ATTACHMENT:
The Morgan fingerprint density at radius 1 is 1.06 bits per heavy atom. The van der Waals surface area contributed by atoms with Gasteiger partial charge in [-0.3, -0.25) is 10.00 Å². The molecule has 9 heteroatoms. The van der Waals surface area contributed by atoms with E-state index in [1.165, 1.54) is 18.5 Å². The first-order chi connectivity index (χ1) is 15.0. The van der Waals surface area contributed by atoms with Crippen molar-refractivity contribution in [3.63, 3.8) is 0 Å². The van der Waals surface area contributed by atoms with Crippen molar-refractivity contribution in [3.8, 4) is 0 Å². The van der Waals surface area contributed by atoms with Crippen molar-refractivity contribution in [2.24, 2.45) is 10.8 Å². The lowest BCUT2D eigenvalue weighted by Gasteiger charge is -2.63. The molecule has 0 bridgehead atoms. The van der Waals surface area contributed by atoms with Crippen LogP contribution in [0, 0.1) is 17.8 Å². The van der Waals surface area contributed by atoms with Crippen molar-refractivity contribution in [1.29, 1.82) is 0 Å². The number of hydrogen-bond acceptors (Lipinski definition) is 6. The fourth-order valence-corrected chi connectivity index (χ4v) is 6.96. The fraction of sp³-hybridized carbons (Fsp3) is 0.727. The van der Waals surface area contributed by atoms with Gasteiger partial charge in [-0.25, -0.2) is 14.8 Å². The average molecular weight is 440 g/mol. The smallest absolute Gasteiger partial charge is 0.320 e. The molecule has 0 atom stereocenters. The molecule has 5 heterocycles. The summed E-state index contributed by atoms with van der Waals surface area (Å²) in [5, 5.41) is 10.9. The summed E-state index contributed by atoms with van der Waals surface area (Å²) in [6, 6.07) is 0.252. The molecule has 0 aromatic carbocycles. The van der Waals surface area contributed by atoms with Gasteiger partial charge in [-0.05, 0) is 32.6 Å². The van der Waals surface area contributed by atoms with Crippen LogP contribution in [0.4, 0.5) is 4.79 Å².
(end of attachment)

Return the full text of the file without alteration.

The Morgan fingerprint density at radius 1 is 1.06 bits per heavy atom. The van der Waals surface area contributed by atoms with Gasteiger partial charge in [-0.3, -0.25) is 10.00 Å². The molecule has 9 heteroatoms. The van der Waals surface area contributed by atoms with E-state index in [1.165, 1.54) is 18.5 Å². The first-order chi connectivity index (χ1) is 15.0. The van der Waals surface area contributed by atoms with Crippen molar-refractivity contribution in [3.63, 3.8) is 0 Å². The van der Waals surface area contributed by atoms with Crippen molar-refractivity contribution in [3.8, 4) is 0 Å². The van der Waals surface area contributed by atoms with Crippen molar-refractivity contribution in [2.24, 2.45) is 10.8 Å². The lowest BCUT2D eigenvalue weighted by Gasteiger charge is -2.63. The molecule has 0 bridgehead atoms. The van der Waals surface area contributed by atoms with Crippen LogP contribution in [0, 0.1) is 17.8 Å². The van der Waals surface area contributed by atoms with Crippen molar-refractivity contribution in [1.29, 1.82) is 0 Å². The number of hydrogen-bond acceptors (Lipinski definition) is 6. The fourth-order valence-corrected chi connectivity index (χ4v) is 6.96. The fraction of sp³-hybridized carbons (Fsp3) is 0.727. The van der Waals surface area contributed by atoms with Gasteiger partial charge in [-0.25, -0.2) is 14.8 Å². The average molecular weight is 440 g/mol. The smallest absolute Gasteiger partial charge is 0.320 e. The molecule has 0 atom stereocenters. The molecule has 5 heterocycles. The summed E-state index contributed by atoms with van der Waals surface area (Å²) in [5, 5.41) is 10.9. The summed E-state index contributed by atoms with van der Waals surface area (Å²) in [6, 6.07) is 0.252. The molecule has 0 aromatic carbocycles. The van der Waals surface area contributed by atoms with Gasteiger partial charge in [-0.05, 0) is 32.6 Å². The van der Waals surface area contributed by atoms with Crippen LogP contribution in [0.4, 0.5) is 4.79 Å².